You can plug a 1/4" jack directly from your electric guitar or bass guitar (or from a pedal board or effects processor) into either port on this UM2 audio interface, and connect the UM2 to your computer using a USB cable (included with UM2). And you can use the built-in microphone on your computer to chat with other musicians in your online sessions. If you're only playing the guitar and chatting, this Behringer UM2 is all you need.
If you want to sing in addition to playing, you'll want to also plug a microphone into the UM2 to capture your vocals. Using the microphone built into your computer works fine for voice chat in sessions, but not for singing, both due to latency and audio quality issues.
For a great price/performance vocal mic, we recommend the GLS Audio Vocal Microphone ES-58-S & Mic Clip - Professional Series ES58-S Dynamic Cardioid Mike Unidirectional (With On/Off Switch) (pictured below).
This mic is just $29.99. It's a high-quality imitation of the standard Shure SM58 vocal mic. The Shure mic is an industry standard, but it costs $99.99. For $70 less, the GLS mic is really close to the same quality. If you prefer to spend more, you can use this link to the Shure SM58S Vocal Microphone (with On Off Switch).
To connect this microphone to the UM2 audio interface, you'll also need an XLR cable. You can pick one of these cables up for less than $10. For example, the Your Cable Store XLR 3 Pin Microphone Cable (6 feet) (pictured below).
The one other accessory you'll want in this case is a microphone stand. You can't hold the mic while playing your guitar, so you'll want to be able to leave the mic on a stand and position the mic close to your face. For a microphone stand, we'd recommend the Samson MK-10 Microphone Boom Stand, which costs $19.99.
Behringer UCG102 ($39.99)If you can't find the Behringer UM2 for $29.99, and if you don't need to sing while playing, then the BEHRINGER GUITAR LINK UCG102 (pictured below) is another good, inexpensive option, delivering a solid combination of low price, high audio quality, and fast audio processing performance for guitarists.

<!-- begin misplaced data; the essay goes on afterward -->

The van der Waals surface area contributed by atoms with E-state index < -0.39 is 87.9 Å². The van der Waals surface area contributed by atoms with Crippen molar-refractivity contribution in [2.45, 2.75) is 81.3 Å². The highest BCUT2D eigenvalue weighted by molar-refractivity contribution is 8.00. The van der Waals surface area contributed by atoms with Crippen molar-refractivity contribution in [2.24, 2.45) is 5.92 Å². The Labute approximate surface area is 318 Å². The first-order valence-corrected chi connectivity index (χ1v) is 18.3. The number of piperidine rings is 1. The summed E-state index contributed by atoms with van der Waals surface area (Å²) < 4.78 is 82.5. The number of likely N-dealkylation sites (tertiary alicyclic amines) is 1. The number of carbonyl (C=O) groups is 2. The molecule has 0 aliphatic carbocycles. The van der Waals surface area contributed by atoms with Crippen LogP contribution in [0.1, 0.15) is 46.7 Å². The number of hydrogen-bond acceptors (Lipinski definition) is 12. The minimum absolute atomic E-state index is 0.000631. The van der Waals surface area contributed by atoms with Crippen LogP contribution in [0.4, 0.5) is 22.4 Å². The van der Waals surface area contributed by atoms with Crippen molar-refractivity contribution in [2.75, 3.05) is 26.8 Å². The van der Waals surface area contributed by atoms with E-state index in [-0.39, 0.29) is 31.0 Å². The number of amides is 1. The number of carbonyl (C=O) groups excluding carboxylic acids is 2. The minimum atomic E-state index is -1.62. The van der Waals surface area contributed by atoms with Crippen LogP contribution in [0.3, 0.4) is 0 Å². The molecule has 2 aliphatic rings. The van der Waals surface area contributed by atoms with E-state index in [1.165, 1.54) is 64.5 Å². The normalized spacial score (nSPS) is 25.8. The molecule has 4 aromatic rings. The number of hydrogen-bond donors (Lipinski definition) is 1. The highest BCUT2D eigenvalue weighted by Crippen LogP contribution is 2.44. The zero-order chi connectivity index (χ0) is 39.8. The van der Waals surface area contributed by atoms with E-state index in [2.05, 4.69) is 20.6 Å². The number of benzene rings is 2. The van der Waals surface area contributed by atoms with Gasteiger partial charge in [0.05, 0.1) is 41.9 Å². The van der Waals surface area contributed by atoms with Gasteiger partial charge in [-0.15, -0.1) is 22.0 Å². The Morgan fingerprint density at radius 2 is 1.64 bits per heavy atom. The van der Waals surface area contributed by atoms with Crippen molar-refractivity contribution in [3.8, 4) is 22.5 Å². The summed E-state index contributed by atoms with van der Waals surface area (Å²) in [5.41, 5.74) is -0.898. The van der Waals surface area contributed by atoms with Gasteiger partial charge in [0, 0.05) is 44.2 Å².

This interface provides a single 1/4" input port and a headphone jack, and connects to your computer via a USB cable. You can plug a 1/4" jack from your guitar (or pedal board or effects processor) into the 1/4" input port, and then connect a set of headphones to the 1/4" (not 3.5mm mini jack) headphone jack on the interface. With this interface, you'll need to use the built-in microphone on your computer to chat with other musicians in your online sessions.
In our testing, we've found that using the Behringer UCG102 for audio processing results in about 10.5 milliseconds of audio processing latency on Mac OS X systems, and about 8.5 milliseconds of audio processing latency on Windows systems.
If the specific sound of your amp is *really* important to you, then you should probably use the option to mic your amp, but note that this will be more complicated and expensive.
In this case, we'd suggest that you get a Behringer UM2 audio interface (described in an earlier section of this article - scroll up to find it). But instead of plugging your guitar into the UM2, you will plug a microphone into the UM2, and then place the microphone about 1 or 2 inches in front of your guitar amp. If you do this, you can run your amp at "room level" - i.e. not very loud. For this purpose, we recommend the GLS Audio Instrument Microphone ES-57 & Mic Clip.
Here's where things get a bit more complicated. You'll also need to be able to chat with other musicians in your session, so you'll need to use the built-in mic on your computer for that. And that chat mic can easily pick up the audio from your guitar amp. Based on the speed of sound, and the slower audio processing speed of your chat mic, this can create a highly distracting lag effect where an echo of your guitar audio is caused by the chat mic lagging the mic you've placed on the amp. To prevent this, you'll ideally want to put your guitar amp outside the room you're in, or at least away from you and pointed away from you as well, with the volume pretty low - all to try to avoid having the audio from the amp picked up by the chat mic in your computer.